If you want to meet someone, there are any number of big dating sites and apps available.
For romance, the major big dating players include Match.com, and e Harmony -- all promise long-lasting relationships.
According to an infographic entitled Big Data Seeks Online Love by the Berkeley School of Information, one in 10 Americans has used a dating site or mobile app, and 23 percent have met a spouse or long-term partner through these sites.
The final methodology used to access the data is not fully explained in the article, and the question of whether the researchers respected the privacy intentions of 70,000 people who used Ok Cupid remains unanswered.
I contacted Kirkegaard with a set of questions to clarify the methods used to gather this dataset, since internet research ethics is my area of study.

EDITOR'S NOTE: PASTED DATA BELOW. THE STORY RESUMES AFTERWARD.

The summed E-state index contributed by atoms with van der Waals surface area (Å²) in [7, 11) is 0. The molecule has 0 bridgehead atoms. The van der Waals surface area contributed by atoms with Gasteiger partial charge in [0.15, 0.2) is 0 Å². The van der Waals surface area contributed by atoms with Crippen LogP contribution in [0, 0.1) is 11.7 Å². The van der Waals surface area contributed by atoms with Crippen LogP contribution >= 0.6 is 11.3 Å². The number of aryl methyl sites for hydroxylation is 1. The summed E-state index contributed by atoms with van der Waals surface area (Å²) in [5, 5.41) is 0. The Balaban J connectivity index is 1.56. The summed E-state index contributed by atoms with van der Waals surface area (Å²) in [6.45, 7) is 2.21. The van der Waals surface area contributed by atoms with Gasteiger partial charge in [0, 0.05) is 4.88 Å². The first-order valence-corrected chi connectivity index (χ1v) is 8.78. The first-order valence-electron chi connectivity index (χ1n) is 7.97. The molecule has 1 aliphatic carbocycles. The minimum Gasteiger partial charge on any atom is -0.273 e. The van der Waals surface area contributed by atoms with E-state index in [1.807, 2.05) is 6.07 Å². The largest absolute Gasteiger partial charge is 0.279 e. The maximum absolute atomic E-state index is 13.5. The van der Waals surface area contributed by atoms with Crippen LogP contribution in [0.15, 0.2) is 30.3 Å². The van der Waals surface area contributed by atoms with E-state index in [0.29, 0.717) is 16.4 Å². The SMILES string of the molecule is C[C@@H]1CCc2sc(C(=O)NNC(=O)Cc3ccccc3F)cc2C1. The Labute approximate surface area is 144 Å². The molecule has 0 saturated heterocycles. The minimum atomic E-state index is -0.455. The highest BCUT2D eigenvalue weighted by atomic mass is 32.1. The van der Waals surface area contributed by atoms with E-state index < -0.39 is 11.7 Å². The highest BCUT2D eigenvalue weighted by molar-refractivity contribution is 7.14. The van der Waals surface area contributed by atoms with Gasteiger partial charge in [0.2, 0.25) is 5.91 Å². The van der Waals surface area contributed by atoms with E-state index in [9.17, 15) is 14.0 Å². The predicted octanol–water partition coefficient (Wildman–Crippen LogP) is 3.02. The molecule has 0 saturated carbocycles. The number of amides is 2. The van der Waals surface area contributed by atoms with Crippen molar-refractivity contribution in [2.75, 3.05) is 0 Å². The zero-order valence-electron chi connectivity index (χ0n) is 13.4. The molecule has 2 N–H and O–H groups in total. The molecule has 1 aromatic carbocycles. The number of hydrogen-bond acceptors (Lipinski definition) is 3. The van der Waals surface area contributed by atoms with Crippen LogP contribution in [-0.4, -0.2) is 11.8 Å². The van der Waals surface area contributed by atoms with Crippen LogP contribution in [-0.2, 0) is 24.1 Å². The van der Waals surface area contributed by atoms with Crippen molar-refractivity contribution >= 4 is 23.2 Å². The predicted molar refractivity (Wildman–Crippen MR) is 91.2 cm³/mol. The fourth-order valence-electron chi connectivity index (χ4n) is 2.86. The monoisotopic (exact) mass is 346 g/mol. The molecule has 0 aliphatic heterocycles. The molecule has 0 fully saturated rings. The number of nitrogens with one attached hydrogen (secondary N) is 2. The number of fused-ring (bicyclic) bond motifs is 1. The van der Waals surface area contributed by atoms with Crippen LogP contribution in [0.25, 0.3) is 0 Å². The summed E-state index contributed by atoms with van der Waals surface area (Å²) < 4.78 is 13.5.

Concerns over consent, privacy and anonymity do not disappear simply because subjects participate in online social networks; rather, they become even more important. The Ok Cupid data release reminds us that the ethical, research, and regulatory communities must work together to find consensus and minimize harm.
We must address the conceptual muddles present in big data research.
Not to fan the flames on the social justice warriors.”I suppose I am one of those “social justice warriors” he's talking about. Rather, we should highlight this episode as one among the growing list of big data research projects that rely on some notion of “public” social media data, yet ultimately fail to stand up to ethical scrutiny.
The Harvard “Tastes, Ties, and Time” dataset is no longer publicly accessible. And it appears Kirkegaard, at least for the time being, has removed the Ok Cupid data from his open repository.
is an all-too-familiar refrain used to gloss over thorny ethical concerns.
The most important, and often least understood, concern is that even if someone knowingly shares a single piece of information, big data analysis can publicize and amplify it in a way the person never intended or agreed.
Michael Zimmer, Ph D, is a privacy and Internet ethics scholar.